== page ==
Ship lift election promises continue – this time it’s Labor’s turn

by | Aug 10, 2020 | NT Politics | 1 comment

By Zoe Moffatt

Darwin’s $400 million ship lift project will see calls for expressions of interest this week after negotiations originally began in 2016 under the Giles government – and two years after the Auditor General found there has never been a cost-benefit analysis done on the project.

The ship lift was part of the Giles government’s “strategy to diversify the economy and ensure a smooth transition after the completion of Inpex,” then chief minister Adam Giles said 12 days before the election in 2016.

Chief Minister Michael Gunner announced today – 12 days before the 2020 election – that construction will begin next year and it will contribute around $260 million to the economy each year once opened.

This follows Mr Giles’ August 2016 announcement that Pearl Marine Engineering was the preferred proponent for the ship lift, after being given major project status in December 2015.

Despite being named as one of the Labor Government’s five major projects “aimed at boosting the economy” in April 2017, construction on the ship lift has not yet started.

Chief Minister Michael Gunner said the government is “working on creating new jobs for Territorians” and four years ago Mr Giles said the ship lift will “employ more Territorians”.

The ship lift “will create more than 500 jobs during construction and 400 long term jobs,” Mr Gunner said today.

In 2016, Mr Giles said the ship lift is “all part of the Country Liberals’ plan to… improve our unique way of life here in the Territory,” and today Mr Gunner said “the ship lift will help the Territory become Australia’s comeback capital”.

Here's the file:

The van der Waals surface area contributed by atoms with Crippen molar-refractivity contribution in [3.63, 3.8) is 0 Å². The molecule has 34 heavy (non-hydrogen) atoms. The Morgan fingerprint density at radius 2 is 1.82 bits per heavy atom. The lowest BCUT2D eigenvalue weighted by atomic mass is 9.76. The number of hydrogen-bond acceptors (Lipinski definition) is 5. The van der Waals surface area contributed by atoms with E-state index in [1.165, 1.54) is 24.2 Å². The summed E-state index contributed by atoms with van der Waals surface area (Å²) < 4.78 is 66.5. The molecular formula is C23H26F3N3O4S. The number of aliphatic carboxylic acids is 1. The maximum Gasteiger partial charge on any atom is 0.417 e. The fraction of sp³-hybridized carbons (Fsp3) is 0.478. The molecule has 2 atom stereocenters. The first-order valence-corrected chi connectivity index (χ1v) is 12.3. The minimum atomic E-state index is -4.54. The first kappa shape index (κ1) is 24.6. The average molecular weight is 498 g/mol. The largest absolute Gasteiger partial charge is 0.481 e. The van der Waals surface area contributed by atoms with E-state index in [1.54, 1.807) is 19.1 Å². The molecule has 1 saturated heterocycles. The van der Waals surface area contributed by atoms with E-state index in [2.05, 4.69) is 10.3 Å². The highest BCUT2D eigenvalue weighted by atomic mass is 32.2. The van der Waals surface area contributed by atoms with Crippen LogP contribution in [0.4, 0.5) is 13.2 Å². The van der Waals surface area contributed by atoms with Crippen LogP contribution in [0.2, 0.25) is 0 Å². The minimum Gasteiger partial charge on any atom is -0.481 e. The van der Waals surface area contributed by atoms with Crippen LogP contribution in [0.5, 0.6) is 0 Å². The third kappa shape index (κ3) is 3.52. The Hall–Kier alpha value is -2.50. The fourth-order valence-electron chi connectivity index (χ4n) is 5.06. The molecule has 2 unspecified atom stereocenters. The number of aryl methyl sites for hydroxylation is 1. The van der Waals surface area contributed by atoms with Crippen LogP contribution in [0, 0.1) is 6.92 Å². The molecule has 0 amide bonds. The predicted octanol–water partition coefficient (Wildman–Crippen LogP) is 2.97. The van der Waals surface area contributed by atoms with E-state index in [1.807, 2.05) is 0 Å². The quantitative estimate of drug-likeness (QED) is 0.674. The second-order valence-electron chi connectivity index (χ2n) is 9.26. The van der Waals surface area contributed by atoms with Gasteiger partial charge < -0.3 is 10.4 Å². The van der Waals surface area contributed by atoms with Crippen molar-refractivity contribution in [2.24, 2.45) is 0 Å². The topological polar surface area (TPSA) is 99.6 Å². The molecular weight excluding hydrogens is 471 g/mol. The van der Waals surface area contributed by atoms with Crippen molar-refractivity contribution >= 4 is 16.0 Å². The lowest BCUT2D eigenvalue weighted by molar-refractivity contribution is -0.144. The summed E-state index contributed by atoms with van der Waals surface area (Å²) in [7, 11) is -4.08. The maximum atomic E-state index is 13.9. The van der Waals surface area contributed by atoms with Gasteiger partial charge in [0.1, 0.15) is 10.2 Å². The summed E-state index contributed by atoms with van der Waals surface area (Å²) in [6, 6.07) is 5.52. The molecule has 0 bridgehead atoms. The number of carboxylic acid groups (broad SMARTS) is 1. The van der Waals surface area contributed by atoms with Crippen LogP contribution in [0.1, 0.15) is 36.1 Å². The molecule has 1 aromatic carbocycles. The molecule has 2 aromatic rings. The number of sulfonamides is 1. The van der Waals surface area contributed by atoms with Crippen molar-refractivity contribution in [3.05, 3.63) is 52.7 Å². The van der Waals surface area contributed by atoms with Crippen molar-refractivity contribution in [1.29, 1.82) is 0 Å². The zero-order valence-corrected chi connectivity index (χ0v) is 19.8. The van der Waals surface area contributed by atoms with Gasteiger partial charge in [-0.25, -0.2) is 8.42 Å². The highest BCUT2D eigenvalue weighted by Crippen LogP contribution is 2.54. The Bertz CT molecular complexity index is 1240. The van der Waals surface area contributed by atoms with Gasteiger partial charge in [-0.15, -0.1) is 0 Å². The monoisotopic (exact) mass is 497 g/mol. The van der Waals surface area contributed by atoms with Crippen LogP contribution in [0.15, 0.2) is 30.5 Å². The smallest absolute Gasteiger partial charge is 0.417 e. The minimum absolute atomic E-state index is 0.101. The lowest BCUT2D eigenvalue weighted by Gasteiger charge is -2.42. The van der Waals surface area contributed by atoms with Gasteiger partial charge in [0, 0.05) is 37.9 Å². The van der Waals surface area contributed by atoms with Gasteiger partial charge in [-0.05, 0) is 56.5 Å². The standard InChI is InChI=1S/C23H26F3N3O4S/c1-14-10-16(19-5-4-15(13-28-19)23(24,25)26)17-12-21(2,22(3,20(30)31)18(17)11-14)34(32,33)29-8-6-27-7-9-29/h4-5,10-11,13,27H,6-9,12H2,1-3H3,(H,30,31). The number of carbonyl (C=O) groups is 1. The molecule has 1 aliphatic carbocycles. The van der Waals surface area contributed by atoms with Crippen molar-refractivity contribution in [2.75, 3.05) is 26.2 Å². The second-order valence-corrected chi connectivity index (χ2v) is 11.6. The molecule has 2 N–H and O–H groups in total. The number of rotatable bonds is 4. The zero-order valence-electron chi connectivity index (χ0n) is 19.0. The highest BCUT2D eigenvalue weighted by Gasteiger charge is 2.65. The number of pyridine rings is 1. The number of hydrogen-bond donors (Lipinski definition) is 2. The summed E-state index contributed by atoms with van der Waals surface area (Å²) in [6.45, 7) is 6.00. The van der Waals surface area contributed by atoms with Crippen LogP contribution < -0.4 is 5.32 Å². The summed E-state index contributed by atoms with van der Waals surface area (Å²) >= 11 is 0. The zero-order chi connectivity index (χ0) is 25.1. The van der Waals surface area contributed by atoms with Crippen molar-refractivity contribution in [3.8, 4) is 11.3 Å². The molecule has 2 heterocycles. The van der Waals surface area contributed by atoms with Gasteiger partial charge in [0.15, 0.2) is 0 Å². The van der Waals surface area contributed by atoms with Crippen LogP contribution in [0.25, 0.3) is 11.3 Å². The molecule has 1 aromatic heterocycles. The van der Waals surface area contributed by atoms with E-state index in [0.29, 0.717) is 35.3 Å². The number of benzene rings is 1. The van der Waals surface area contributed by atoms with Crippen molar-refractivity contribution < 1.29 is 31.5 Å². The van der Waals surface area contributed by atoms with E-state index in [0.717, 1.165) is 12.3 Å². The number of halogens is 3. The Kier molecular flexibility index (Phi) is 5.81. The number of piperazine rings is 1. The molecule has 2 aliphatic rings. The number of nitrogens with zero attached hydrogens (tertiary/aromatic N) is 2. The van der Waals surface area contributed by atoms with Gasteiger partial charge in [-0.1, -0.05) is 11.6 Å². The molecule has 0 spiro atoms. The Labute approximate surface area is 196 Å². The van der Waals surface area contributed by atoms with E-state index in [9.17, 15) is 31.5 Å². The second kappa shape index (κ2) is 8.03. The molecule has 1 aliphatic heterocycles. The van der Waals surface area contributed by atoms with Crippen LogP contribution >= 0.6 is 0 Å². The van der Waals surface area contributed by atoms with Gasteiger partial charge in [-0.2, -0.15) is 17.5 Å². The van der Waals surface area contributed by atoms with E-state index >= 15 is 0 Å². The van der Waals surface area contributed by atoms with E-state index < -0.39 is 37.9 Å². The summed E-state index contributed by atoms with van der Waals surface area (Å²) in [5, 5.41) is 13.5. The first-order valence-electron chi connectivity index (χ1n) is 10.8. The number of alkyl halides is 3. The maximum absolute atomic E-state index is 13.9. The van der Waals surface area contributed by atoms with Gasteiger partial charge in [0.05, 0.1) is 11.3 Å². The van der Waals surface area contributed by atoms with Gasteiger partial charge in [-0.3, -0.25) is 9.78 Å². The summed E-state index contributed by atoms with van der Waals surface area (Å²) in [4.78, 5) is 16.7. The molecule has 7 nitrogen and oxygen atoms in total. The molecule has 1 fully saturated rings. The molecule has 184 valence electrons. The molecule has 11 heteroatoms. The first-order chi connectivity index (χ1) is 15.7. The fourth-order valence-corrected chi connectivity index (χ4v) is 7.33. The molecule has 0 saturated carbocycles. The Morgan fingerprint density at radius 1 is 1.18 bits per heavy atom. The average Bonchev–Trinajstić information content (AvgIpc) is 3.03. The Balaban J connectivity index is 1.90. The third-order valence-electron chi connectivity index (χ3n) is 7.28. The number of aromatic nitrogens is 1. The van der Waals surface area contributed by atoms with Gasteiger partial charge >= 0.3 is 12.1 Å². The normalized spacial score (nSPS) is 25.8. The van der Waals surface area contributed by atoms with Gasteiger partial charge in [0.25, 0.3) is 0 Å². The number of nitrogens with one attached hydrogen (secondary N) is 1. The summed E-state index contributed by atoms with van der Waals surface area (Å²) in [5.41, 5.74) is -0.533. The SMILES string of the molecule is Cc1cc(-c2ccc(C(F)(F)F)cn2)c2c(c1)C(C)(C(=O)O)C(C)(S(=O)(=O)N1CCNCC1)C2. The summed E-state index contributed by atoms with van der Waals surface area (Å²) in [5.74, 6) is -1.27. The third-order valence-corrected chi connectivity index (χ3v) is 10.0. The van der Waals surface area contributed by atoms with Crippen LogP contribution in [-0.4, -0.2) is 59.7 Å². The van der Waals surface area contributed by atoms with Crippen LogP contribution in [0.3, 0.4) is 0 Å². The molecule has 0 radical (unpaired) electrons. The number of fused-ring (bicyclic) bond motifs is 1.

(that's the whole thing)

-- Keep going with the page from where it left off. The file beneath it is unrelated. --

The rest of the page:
The Gunner Government has promised $100 million in funding, which was also promised by the Giles government in 2016.

The Northern Australia Infrastructure Facility (NAIF) will kick in the remaining $300 million in the form of a loan to build the lift, NAIF said.

In 2018, Auditor General Julie Crisp found the NT Government’s $100 million figure was plucked out of thin air and that a proper cost-benefit analysis was never completed.

Ms Crisp wrote the decision to offer $100 million “was premised upon the availability of funds rather than the cost of the project”.

“No cost benefit analysis modelling was performed, before or after the announcement, to determine the effect on return that would result from the decision to invest up to $100 million,” she wrote.

An early pre-feasibility report considering the direct economic benefits of the entire proposed marine maintenance precinct found it would return just 65 cents for every dollar spent, but the rest of the project has since been scrapped and will now only be a ship lift facility.

The government is now estimating the project will take two years to build and will be operational in 2023.

Paspaley Group will operate the ship lift under a 10-year renewable agreement, and “intends to relocate its current out-of-water marine servicing operations to the East Arm site, once it is operational,” the Department of the Chief Minister said.

The ship lift will be the largest in Northern Australia and will save 10 days sailing time traveling to another facility, according to the government.

However, Australia Defence have not committed to using the facility.

The ship lift will have four wharves, 20 hectares for repair and maintenance works, and be able to lift vessels up to 5,000 tonnes, NAIF said.

Anyone will be able to pay to use the ship lift and the pricing will be controlled by the utilities commission.

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